We're picking up from where we left off last week with Justin Williams, the newest member of the Bluespark team and SVP of Digital Commerce and Channels. I chatted with him about ways for brands to stand out and execute successful ecommerce. Justin had some really great things to say, so I’ve broken the interview into two phases. Last week was "Commerce Takeover: Micro-Moments, Personalized Content, and Influencers (Act 1)."
Here's the next question I asked Justin: What is that right data? So for example, in online retail, what are some of the most important KPIs that you think an organization should be tracking?
Want to chat with Justin? Email him here.
I'd definitely look at conversion rate, which is the percentage of your site's visitors who make a purchase. You can improve conversion rates by making it easier for customers to find what they're looking for. Again, that goes back to understanding the data behind how customers are purchasing and what they're buying.
You've got to use emotionally compelling text and images that are visually pleasing. Videos -- relevant videos, high definition videos, videos that capture the emotion of the moment and the consumer connects like, "Oh, I want that, it's cool."
A recent study found that 80% of millennials find videos helpful when researching a purchase online. Millennials are more content driven and digitally savvy, and they are in front of a screen a lot of the day. They do research. You've got to have content that captures the moment and engages the consumer. That's sort of the pre-cursor to conversions.
The next phase is making sure the checkout process is fast and easy, so the conversion can happen. You have to streamline everything and reduce the amount of steps that it takes a customer to browse and checkout. Make it frictionless.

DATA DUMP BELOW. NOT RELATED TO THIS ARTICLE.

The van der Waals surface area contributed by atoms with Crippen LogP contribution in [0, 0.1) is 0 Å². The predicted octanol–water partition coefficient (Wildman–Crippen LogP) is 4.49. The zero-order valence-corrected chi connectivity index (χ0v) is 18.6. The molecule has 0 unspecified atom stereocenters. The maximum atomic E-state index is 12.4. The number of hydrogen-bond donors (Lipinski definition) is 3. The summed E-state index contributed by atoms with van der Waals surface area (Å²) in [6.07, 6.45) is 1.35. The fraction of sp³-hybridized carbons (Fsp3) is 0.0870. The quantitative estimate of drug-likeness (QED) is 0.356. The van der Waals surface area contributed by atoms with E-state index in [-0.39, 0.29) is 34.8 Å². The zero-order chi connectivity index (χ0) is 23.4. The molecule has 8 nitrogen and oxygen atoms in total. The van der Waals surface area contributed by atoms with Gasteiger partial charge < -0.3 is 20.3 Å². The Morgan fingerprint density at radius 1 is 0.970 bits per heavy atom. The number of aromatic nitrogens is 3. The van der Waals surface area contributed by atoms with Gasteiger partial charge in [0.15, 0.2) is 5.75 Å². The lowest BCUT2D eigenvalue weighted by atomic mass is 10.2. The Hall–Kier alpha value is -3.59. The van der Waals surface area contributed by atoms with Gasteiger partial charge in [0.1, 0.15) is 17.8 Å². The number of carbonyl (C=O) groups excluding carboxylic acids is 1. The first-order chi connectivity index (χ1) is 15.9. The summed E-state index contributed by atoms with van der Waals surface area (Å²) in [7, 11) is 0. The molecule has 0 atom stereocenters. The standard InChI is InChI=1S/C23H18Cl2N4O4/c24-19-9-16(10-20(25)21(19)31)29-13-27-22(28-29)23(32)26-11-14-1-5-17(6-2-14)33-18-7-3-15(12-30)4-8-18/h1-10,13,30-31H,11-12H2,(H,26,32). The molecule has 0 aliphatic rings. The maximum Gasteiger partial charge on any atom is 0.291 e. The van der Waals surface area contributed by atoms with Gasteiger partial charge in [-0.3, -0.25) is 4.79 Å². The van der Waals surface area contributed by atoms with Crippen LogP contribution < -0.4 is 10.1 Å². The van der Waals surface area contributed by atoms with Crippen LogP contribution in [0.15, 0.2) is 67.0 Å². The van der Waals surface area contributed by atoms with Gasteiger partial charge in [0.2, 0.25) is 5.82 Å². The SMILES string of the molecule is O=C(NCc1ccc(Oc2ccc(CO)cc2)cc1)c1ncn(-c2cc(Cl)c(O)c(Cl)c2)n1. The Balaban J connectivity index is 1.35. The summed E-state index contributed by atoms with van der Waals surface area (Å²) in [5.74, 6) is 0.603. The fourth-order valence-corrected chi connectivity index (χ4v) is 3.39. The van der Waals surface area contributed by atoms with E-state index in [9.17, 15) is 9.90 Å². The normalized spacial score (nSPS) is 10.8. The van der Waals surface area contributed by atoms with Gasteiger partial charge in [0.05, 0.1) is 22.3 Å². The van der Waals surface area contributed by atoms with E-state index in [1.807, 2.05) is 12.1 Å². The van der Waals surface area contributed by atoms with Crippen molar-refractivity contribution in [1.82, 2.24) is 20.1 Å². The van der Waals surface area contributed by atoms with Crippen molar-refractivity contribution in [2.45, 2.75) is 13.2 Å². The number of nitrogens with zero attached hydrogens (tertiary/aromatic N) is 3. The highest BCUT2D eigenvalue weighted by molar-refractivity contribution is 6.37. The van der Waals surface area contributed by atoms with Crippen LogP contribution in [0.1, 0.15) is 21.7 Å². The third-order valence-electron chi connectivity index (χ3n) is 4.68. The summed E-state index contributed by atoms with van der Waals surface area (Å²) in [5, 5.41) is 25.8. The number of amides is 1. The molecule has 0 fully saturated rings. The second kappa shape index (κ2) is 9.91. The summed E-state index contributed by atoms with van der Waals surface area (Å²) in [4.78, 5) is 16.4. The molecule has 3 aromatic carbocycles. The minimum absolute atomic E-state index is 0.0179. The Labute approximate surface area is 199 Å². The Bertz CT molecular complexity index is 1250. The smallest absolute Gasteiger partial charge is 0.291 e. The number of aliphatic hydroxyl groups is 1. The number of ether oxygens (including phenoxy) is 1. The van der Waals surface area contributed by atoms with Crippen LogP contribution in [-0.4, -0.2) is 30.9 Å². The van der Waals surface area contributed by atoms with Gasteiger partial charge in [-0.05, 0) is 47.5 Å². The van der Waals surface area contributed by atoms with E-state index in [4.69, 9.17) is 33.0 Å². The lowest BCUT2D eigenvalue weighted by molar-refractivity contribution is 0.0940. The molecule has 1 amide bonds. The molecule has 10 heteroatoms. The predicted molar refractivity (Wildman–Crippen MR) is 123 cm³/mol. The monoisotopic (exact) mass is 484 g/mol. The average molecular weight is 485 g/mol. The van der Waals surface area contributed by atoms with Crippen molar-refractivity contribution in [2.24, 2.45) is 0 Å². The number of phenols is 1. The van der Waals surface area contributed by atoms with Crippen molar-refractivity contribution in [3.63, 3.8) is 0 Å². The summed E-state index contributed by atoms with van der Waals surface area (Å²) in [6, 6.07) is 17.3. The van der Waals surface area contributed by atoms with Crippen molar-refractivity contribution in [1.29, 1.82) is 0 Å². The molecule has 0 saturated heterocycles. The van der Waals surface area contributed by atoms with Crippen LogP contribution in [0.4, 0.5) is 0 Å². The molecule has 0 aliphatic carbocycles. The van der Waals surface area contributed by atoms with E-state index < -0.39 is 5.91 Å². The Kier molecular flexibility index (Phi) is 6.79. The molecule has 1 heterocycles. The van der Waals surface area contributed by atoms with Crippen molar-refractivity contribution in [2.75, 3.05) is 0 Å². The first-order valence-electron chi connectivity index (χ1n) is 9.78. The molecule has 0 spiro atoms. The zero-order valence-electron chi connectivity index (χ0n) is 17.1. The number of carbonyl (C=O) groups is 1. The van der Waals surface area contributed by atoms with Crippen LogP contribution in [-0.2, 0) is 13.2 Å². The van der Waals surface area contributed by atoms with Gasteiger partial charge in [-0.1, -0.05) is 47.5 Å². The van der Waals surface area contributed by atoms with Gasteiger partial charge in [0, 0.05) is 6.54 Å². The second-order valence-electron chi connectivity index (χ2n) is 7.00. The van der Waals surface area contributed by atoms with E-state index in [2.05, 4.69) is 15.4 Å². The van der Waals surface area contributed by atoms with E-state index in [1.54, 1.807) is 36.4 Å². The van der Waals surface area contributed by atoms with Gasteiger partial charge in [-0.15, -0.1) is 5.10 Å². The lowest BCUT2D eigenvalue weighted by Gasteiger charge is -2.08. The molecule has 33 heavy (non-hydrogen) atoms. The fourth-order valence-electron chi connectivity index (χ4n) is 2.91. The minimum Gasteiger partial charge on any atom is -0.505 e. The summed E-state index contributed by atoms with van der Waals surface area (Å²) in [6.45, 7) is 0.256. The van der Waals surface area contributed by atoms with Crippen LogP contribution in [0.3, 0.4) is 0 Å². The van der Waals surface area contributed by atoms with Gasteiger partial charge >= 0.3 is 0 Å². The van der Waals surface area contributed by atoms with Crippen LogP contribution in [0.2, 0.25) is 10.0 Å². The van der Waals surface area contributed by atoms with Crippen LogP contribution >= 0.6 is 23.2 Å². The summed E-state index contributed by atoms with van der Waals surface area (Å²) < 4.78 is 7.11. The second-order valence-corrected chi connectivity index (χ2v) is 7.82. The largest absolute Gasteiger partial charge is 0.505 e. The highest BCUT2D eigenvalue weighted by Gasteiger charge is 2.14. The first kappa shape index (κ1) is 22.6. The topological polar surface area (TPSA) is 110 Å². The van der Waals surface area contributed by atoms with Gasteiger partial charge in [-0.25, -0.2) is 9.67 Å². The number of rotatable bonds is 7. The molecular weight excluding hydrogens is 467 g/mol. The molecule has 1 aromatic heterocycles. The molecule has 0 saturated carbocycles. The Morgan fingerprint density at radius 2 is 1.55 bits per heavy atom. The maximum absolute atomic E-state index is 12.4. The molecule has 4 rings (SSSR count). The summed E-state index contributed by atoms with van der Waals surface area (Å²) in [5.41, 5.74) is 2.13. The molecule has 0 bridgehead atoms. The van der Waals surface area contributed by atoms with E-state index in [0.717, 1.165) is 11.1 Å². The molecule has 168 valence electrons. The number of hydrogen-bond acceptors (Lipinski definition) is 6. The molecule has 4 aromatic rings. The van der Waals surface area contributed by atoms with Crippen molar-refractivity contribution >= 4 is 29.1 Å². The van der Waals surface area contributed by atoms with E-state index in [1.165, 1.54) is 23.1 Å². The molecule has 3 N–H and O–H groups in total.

Beyond that, get creative.
An interesting option is allowing customers to pay over time, like Dick's Sporting Goods or Amazon do with their credit cards. There's a company out there that's called Affirm, which has a great track record behind improving conversion rates, by allowing the customers to pay over time.
This is just one example.
But the closer you're paying attention to conversions, the more nimble and more focused you will get.
To achieve conversions, you have to first have traffic.
One of the ways to really improve traffic is to focus on SEO and organic search results, social media traffic, and word of mouth. Pay attention to your analytics.
But you also have to commit to PR, content marketing, and relevant (and meaningful) outreach to existing customers.
And organizations have to be prepared to spend a little bit on money on paid campaigns. Whether that's on Facebook, LinkedIn, GoogleAds -- you have to spend some money to reach your customers where they are.
Shopping Cart Abandonment
The shopping cart is the key moment in every ecommerce journey. It's also what sets another customer journey apart from a commerce journey. Therefore, the shopping cart is a ... priority. To reduce shopping cart abandonment, you have to understand the customer journey and understand where the journey takes a wrong turn or hits a road block.
Testing is important in this situation.
For example, when studying a single quarter in 2016, more than 25% of U.S. online shoppers abandoned an order due to a "too long/complicated checkout process”. More than 60% did because of extra costs, like shipping and taxes, being too high.
If the checkout process is too long and complicated, that can be fixed. Same with better communication around extra costs.